United States Olive Oil Market
Olive oil has quickly become a hot commodity in the U.S. market. Since the U.S. accounts for nearly 10% of global olive oil consumption, and over 95% of U.S. olive oil is imported, the U.S. represents a land of opportunity for all olive oil exporters.
Until now, the U.S. has mainly imported from the EU, with more than half of its imports coming from Spain, followed closely by Italy. The last 25% is supplied by other Mediterranean countries as well as by Chile, Argentina, and Australia.
The increasing demand for olive oil, particularly virgin and extra-virgin, can be largely attributed to increasing trends in healthy eating and the importance of buying organic products. Taste and price consistently rank as the top two factors that impact consumer choice, but in 2014 “healthfulness” almost entirely closed the gap with price. One tenth of the value of all foreign olive oil sales in the U.S. last year came from organic olive oil. U.S. media highly publicizes organic olive oil for its health benefits, highlighting its antioxidant, anti-inflammatory, and anticlotting properties. As consumers become more health-conscious, they support and increase industry demand.
American demand for virgin and extra-virgin olive oil has more than quadrupled in the last twenty years, with virgin olive oil imports increasing by 70%. Typically, perception of quality is linked to geographic origin. Consumers in the U.S. tend to place more value on virgin olive oil from the E.U. However, this perspective has been rapidly shifting after recent discoveries of European companies mislabeling their products as extra-virgin when in fact they do not meet these standards. Italian olive oil consumption has suffered due to this discretization. Now even highly reputable Italian producers are having their reputation tarnished by these fraudulent companies. “Made in Italy” is no longer held in such high esteem and this certainly opens up a wealth of opportunities for a new highly regarded olive oil standard.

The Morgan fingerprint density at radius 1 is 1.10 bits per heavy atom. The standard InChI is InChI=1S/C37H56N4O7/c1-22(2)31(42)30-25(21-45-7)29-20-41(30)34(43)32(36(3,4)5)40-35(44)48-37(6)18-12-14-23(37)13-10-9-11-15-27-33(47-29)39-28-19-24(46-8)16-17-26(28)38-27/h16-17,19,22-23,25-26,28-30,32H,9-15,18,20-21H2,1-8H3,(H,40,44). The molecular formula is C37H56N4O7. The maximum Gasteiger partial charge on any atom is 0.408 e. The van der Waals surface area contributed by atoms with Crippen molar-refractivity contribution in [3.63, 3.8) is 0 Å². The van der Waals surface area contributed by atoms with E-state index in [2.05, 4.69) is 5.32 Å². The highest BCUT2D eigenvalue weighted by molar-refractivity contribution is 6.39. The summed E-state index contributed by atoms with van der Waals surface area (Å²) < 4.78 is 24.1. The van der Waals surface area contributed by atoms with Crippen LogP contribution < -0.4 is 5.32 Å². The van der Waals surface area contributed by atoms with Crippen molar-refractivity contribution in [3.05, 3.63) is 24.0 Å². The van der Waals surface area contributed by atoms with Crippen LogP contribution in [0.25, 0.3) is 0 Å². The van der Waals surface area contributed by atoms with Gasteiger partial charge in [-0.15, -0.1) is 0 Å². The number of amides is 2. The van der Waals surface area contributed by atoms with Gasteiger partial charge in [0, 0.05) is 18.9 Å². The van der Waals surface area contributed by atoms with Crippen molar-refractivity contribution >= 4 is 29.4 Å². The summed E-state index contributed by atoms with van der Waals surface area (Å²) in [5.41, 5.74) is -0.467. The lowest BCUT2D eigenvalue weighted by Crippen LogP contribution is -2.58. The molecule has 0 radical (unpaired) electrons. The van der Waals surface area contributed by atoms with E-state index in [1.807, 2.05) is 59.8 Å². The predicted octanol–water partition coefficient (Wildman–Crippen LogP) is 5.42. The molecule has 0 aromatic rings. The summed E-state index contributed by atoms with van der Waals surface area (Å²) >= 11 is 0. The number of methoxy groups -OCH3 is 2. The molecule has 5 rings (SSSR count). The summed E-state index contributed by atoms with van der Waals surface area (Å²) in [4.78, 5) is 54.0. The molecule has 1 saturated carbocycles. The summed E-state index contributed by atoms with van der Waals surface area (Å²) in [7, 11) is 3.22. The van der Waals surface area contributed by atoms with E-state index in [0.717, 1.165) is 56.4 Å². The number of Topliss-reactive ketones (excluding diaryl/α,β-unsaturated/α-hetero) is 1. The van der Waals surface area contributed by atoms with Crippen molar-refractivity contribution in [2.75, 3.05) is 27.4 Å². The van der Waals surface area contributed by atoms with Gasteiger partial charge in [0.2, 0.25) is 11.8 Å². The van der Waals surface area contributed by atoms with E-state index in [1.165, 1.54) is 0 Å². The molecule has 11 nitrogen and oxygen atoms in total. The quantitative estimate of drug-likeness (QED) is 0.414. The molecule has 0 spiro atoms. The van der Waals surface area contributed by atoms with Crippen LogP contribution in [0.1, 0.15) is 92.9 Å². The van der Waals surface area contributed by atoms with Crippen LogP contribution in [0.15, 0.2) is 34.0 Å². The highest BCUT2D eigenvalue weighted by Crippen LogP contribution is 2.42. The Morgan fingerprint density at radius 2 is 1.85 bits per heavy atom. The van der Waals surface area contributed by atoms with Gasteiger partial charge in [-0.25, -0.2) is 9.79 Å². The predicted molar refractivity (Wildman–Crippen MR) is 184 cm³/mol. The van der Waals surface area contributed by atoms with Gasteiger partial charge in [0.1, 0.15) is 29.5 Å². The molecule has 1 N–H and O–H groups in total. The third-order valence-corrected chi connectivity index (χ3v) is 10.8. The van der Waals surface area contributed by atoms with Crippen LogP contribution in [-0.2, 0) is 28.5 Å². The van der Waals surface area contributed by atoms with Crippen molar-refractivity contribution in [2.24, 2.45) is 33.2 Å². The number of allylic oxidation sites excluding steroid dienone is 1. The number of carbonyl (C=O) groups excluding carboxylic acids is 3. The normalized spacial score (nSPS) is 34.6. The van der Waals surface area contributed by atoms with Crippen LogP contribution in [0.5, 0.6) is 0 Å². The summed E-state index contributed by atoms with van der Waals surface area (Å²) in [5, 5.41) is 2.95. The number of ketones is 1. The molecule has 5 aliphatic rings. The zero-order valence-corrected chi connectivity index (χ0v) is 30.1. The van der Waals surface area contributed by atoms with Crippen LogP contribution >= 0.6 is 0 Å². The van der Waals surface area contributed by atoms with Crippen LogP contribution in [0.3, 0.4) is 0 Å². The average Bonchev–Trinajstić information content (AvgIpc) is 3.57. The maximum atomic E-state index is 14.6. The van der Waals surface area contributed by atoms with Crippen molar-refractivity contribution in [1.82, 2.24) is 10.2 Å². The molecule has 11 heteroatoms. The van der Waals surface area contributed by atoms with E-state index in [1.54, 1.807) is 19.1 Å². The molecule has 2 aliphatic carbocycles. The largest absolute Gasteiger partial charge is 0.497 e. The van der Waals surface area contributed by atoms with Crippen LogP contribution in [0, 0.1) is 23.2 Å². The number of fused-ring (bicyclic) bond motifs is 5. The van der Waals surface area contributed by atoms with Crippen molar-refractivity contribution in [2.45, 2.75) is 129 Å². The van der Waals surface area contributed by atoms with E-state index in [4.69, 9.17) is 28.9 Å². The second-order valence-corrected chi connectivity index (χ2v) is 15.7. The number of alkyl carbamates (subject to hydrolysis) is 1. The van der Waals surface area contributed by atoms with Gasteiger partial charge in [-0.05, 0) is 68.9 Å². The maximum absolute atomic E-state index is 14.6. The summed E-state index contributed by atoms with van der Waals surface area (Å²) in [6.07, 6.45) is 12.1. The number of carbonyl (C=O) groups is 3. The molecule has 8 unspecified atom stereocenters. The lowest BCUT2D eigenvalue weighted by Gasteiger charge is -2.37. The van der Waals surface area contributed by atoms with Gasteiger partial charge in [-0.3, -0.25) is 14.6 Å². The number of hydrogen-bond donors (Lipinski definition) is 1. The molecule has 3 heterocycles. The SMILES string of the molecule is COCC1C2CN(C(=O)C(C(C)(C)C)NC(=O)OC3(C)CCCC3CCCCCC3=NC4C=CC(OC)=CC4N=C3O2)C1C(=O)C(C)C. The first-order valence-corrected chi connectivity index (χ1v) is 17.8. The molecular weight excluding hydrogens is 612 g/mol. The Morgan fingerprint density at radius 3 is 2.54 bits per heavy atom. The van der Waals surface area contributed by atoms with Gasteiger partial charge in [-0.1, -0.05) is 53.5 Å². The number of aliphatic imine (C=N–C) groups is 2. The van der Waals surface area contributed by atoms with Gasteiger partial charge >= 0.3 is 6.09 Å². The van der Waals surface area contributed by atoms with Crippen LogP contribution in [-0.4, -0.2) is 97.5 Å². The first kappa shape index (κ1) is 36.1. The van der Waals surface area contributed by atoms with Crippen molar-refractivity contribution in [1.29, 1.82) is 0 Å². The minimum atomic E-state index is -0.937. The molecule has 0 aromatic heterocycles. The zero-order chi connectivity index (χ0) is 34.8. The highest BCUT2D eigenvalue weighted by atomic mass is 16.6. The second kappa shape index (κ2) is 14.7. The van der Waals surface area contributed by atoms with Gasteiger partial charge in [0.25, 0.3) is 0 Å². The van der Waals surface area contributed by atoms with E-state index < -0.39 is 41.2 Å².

Chile has ramped up olive oil production in recent years, increasing output by 2,000 tons from 2015 to 2016. Chilean olive oil has already been received positively by American consumers. Internationally, Chilean olive oil is calculated to b 90% extra virgin and has some of the lowest acidity levels in the world. It has also placed highly in several prestigious international competitions. Chilean olive oil has been heavily marketed as a high-quality alternative to Italian oil by Chile’s main producer organization, ChileOliva. Under the slogan “Truly Extra Virgin,” Chilean olive oil is the ideal replacement for Italian olive oil as consumers look for a more reliable product.
While olive oil consumption has been growing rapidly in the U.S., domestic production only remains a fraction of the market. Additionally, olive oils from European states, which have historically dominated the market, have fallen from grace after mislabeling scandals. These factors, combined with an inherent increase in consumer demand for health-conscious products like organic and extra-virgin olive oil, highlight an important opportunity in the current U.S. market.